INSKEEP: Do you think given all his defeat the President Pervez Musharraf is still going to be the man in charge in Pakistan in a few months?

Mr. FATIMI: It should not be the case. Pakistan is a parliamentary democracy and if the president insists on maintaining power that he has enjoyed since 1999, that would present an artificial state of affairs and not something that the people of Pakistan would very much be willing to tolerate.

INSKEEP: It should not be the case. Do you think it will be the case, though?

Mr. FATIMI: If it is the case, then sadly, we will be seeing serious confrontation.

INSKEEP: Tarek Fatimi is a former Pakistani ambassador to the United States. He's in Islamabad. Thank you very much.

Mr. FATIMI: Thank you, sir, you're most welcome.

INSKEEP: And we should mention that he served as ambassador under Nawaz Sharif, the former prime minister who was deposed in the military coup and is now a leader of Pakistan's opposition.

You're listening to NPR News.

Copyright © 2008 NPR. All rights reserved. No quotes from the materials contained herein may be used in any media without attribution to NPR. This transcript is provided for personal, noncommercial use only, pursuant to our Terms of Use. Any other use requires NPR's prior permission. Visit our permissions page for further information.

NPR transcripts are created on a rush deadline by a contractor for NPR, and accuracy and availability may vary. This text may not be in its final form and may be updated or revised in the future. Please be aware that the authoritative record of NPR's programming is the audio.

Pakistan's Musharraf Vows to Stay in Office

Asif Ali Zardari, widower of slain opposition leader Benazir Bhutto, addresses supporters. i i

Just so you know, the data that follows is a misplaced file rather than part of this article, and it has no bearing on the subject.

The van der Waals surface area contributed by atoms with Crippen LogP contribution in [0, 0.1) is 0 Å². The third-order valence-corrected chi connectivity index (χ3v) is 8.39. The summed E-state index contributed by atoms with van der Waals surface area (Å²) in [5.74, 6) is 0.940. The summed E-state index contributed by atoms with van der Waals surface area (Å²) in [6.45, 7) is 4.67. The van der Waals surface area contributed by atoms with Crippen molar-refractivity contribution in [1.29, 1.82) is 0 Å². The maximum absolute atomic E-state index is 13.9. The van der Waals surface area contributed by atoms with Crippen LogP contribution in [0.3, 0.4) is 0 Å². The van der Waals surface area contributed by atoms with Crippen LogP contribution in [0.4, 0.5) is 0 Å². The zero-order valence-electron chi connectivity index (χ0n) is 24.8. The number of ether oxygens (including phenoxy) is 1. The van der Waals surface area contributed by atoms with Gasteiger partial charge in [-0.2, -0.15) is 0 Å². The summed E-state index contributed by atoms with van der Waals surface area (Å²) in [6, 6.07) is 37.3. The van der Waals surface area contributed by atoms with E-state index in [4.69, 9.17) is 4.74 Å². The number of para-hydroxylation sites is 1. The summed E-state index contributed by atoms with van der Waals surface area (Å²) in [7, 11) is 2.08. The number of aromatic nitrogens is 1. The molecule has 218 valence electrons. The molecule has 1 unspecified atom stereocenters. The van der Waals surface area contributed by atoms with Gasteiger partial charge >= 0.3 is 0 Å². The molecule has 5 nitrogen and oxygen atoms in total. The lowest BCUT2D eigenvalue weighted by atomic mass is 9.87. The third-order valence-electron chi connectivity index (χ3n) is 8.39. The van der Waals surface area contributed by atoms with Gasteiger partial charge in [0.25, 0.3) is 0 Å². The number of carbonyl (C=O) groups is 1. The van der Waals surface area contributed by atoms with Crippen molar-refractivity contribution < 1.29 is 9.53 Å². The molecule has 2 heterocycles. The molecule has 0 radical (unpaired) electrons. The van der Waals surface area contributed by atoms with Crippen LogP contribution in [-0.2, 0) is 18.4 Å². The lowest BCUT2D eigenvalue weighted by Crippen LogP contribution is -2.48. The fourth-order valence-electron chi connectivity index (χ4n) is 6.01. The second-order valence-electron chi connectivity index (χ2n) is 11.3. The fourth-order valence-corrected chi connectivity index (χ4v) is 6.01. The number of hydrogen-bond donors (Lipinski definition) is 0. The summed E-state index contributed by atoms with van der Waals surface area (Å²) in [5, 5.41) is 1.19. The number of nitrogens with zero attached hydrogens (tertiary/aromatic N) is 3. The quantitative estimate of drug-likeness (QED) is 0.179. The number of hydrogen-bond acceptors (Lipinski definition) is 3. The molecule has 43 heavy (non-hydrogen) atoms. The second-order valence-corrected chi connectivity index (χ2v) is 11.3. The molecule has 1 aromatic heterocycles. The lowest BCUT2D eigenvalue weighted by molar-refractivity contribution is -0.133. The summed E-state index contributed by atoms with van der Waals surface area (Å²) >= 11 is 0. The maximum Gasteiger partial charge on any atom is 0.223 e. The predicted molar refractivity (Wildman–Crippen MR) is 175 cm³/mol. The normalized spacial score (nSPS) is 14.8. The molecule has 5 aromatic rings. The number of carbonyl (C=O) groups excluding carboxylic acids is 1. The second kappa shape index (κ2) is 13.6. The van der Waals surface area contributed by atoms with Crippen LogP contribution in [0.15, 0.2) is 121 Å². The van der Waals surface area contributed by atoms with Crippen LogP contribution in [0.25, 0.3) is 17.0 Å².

Asif Ali Zardari, widower of slain opposition leader Benazir Bhutto, addresses supporters prior to a party meeting at his residence in Islamabad. Aamir Qureshi/AFP/Getty Images hide caption

itoggle caption Aamir Qureshi/AFP/Getty Images
Asif Ali Zardari, widower of slain opposition leader Benazir Bhutto, addresses supporters.

Asif Ali Zardari, widower of slain opposition leader Benazir Bhutto, addresses supporters prior to a party meeting at his residence in Islamabad.

Aamir Qureshi/AFP/Getty Images

Pakistan President Pervez Musharraf vowed Wednesday to serve out his full five-year term, despite a resounding defeat for his ruling party during recent parliamentary elections.

Musharraf, who seized power in a 1999 coup, was not on the ballot, but the poll was widely seen as a referendum on his eight-year rule - including his alliance with the United States in the war on terrorist groups based in Pakistan and neighboring Afghanistan.

Asked by The Wall Street Journal if he had considered resigning, Musharraf replied: "No, not yet. We have to move forward in a way that we bring about a stable democratic government to Pakistan."

With the ballot count nearly complete, the parties of slain former Prime Minister Benazir Bhutto and former Prime Minister Nawaz Sharif - the leader Musharraf ousted - had won enough seats to form a new government. They were expected, though, to fall short of the two-thirds needed to impeach Musharraf.

President Bush said Wednesday that he hoped the sweeping defeat of Musharraf's party won't end the Islamic nation's cooperation in fighting radical extremists.

"It's now time for the newly elected folks to show up and form their government," Bush said during a news conference in Ghana, the fourth of five nations he's visiting in Africa. "The question then is 'Will they be friends of the United States?' I certainly hope so."



Please keep your community civil. All comments must follow the Community rules and terms of use, and will be moderated prior to posting. NPR reserves the right to use the comments we receive, in whole or in part, and to use the commenter's name and location, in any medium. See also the Terms of Use, Privacy Policy and Community FAQ.